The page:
It all appears arbitrary from where I stand. What interest is there in these people not showcasing award-winning Zimbabwean artistes?
A place of musicians and footballers
The name Mufakose literally translated means die in every sense. Its Bulawayo equivalent may well be Nguboyenja and Makokoba.
Mufakose is the name of a ghetto in Harare that is famous among other things for spawning the Bhundu Boys and for being one of the favourite haunts of the late great Safirio Madzikatire and Thomas Mapfumo.
It has two famous venues — the Rutendo Hall and Gwenyambira Beerhall. These places, owned by the local authority, played host to some of Zimbabwe’s most illustrious musicians and groups from the ’60s through to the ’90s.
I distinctly remember consummate showman Madzikatire and his Sea Cottage Sisters staging massively attended shows in these places.
For a season, if one was a musician worth his salt, one had to conquer Rutendo Hall!
Mufakose is also a place of soccer legends alive and late including Joel Shambo, Stanley Ndunduma, Archiford Chimutanda, Moses Chunga and his brothers.
Businessman Philip Chiyangwa used to frequent the area as Captain Fiasco with his disco. So there you are, Mufakose has that history.
Zimbo actress lands Hollywood role
Chipo Chung is, if I am not mistaken, the daughter of former Zimbabwean ministers Fay Chung and Rugare Gumbo!
Her famous parents aside, Chipo has just landed a role in a television series called AD based on the post crucifixion era of Christ.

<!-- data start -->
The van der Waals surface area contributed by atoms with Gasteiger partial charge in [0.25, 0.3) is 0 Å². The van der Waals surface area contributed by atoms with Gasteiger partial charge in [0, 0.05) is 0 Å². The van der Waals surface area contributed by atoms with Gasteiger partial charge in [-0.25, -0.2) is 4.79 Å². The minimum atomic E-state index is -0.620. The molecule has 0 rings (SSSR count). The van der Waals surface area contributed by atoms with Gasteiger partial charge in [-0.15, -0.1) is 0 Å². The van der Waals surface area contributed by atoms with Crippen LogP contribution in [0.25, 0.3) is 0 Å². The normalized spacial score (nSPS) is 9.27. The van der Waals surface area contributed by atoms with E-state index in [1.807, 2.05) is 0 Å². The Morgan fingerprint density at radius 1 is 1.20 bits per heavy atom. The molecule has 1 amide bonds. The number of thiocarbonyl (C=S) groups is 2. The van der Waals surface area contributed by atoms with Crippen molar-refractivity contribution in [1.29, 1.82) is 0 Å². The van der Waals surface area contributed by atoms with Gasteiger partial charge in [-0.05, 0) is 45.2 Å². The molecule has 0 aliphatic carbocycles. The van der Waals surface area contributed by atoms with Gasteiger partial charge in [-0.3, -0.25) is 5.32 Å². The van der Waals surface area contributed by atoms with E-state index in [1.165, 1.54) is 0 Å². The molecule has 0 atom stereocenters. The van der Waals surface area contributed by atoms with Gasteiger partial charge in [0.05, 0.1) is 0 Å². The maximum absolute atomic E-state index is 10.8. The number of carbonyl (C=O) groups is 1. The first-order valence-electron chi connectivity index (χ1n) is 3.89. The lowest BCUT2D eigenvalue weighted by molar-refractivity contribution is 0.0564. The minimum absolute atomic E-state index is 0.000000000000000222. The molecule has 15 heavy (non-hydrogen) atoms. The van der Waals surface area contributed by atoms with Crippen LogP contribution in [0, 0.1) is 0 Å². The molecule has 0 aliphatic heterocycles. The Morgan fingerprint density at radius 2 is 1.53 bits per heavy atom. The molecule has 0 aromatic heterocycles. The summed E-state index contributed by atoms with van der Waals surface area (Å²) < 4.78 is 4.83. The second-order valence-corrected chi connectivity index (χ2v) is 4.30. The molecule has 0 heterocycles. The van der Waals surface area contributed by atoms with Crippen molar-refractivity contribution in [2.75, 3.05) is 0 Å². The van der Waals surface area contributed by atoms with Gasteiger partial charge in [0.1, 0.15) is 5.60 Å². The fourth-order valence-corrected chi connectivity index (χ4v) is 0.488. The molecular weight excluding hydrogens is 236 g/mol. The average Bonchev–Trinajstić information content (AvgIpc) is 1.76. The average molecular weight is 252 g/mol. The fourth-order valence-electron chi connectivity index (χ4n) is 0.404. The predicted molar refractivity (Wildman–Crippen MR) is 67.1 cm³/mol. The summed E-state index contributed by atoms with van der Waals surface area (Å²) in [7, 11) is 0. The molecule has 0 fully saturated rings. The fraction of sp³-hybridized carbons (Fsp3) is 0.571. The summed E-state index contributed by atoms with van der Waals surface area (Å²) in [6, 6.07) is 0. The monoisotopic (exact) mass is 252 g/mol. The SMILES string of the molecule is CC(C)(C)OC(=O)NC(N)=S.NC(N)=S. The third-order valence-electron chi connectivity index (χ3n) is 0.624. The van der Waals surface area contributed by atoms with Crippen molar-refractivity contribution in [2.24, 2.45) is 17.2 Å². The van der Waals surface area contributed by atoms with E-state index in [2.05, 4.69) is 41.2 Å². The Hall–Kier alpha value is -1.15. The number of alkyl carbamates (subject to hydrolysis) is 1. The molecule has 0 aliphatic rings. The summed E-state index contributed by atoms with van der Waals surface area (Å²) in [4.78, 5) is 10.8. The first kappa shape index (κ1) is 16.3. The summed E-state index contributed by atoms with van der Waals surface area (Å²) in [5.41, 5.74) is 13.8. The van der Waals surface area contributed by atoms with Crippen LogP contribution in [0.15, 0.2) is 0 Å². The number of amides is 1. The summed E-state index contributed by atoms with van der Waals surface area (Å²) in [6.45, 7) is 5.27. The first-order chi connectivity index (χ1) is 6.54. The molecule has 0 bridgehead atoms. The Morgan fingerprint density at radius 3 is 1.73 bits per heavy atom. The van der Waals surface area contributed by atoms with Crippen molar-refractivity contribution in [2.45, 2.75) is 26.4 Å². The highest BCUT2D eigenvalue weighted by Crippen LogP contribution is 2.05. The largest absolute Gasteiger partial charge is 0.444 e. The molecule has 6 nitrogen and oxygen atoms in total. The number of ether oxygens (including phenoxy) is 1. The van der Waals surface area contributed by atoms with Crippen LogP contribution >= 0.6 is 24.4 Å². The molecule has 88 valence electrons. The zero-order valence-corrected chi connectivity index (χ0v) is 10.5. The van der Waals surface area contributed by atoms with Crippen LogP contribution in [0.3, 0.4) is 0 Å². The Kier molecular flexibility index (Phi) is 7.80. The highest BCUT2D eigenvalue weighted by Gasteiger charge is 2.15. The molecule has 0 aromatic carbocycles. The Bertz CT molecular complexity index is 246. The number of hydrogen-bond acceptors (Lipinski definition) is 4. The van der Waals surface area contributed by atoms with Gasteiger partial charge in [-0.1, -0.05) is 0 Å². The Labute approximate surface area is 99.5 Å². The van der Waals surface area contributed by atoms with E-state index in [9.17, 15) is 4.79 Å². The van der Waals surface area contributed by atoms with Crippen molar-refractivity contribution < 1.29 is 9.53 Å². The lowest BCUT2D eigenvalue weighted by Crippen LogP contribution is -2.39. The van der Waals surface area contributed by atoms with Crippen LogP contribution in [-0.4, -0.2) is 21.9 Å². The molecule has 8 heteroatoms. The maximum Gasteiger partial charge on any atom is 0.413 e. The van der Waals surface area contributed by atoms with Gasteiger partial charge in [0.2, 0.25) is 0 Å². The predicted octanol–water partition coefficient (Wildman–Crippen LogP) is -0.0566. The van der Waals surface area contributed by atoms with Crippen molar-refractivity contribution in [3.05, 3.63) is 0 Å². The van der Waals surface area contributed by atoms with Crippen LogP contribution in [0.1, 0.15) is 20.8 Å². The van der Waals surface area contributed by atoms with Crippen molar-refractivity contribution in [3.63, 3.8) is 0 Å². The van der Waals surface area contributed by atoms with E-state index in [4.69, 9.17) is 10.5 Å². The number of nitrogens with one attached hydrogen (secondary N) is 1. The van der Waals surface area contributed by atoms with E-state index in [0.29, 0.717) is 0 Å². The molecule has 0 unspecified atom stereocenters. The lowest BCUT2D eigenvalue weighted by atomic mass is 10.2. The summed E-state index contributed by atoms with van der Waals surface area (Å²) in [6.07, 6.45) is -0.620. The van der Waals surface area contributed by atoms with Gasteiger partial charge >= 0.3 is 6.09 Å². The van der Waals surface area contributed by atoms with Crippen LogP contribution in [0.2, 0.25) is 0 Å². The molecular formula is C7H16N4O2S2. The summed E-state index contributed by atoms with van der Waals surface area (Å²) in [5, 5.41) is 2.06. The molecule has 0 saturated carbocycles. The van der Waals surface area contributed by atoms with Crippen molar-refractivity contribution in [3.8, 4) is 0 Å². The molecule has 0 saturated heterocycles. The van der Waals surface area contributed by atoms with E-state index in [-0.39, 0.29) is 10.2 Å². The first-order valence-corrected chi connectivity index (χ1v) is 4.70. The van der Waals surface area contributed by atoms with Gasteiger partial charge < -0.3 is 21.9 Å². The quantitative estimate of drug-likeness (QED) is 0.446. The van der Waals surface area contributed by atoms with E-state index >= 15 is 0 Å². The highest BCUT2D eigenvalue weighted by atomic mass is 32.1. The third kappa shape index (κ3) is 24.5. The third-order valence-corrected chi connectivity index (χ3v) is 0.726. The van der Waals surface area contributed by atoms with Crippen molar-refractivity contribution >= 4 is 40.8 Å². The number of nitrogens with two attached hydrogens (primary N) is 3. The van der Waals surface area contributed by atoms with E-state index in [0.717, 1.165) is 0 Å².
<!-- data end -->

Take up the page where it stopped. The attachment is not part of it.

It tackles the aftermath of Christ’s death and its effect on his disciples, Mary and the influential political and religious order of the day. Chung plays the role of Mary Magdalene.
Her co-stars are Argentinean actor Juan Pablo di Pace who portrays Jesus Christ and Gambian Babou Ceesay portraying John.
The Yale-educated Chipo was born in Dar es Salaam, Tanzania, during our country’s armed struggle.
She cut her acting teeth with theatre company Over the Edge alongside the likes of Zane Lucas back in the day before moving to the United States at 18.
Now armed with a double major in Theatre and Fine Art, she has snapped up roles on various British television shows such as Dr Who and Proof. The upcoming series will premiere on Sunday April 5 2015 on Easter Sunday.
“It’s another worldly experience playing characters that are symbols that carry so much meaning for so many,” wrote Chipo on her Facebook timeline.
“Humbling to be playing Mary the enigmatic Magdalene.”
Young fashion designer Penelope Lasha makes waves
Locally, I had a sit down with 21-year-old Penelope Lasha, a second year fashion design student at the Bulawayo Polytechnic, who is beginning to turn heads with her stunning designs.
Recently, she was part of the contingent of design students who staged an exhibition as part of their course requirements.
In the aftermath of that show, she got another gig at the Intwasa Xtra fashion show held last Saturday night at the Hope Centre along Leopold Takawira Avenue.
The multi-racial audience absolutely loved her Rexene and suiting based creations which she themed “Count Post Gladiator”.
“Count as in Count Dracula and Gladiator as in the Roman gladiator . . .” she explained.
The young Miss Lasha is diminutive in stature with large eyes. Her head carries spikey dreadlocked hair. She looks like the archetypical artiste.
Lasha is a name you will be reading about in the future. It is Tumbuka in origin. Tumbuka is a Malawian dialect.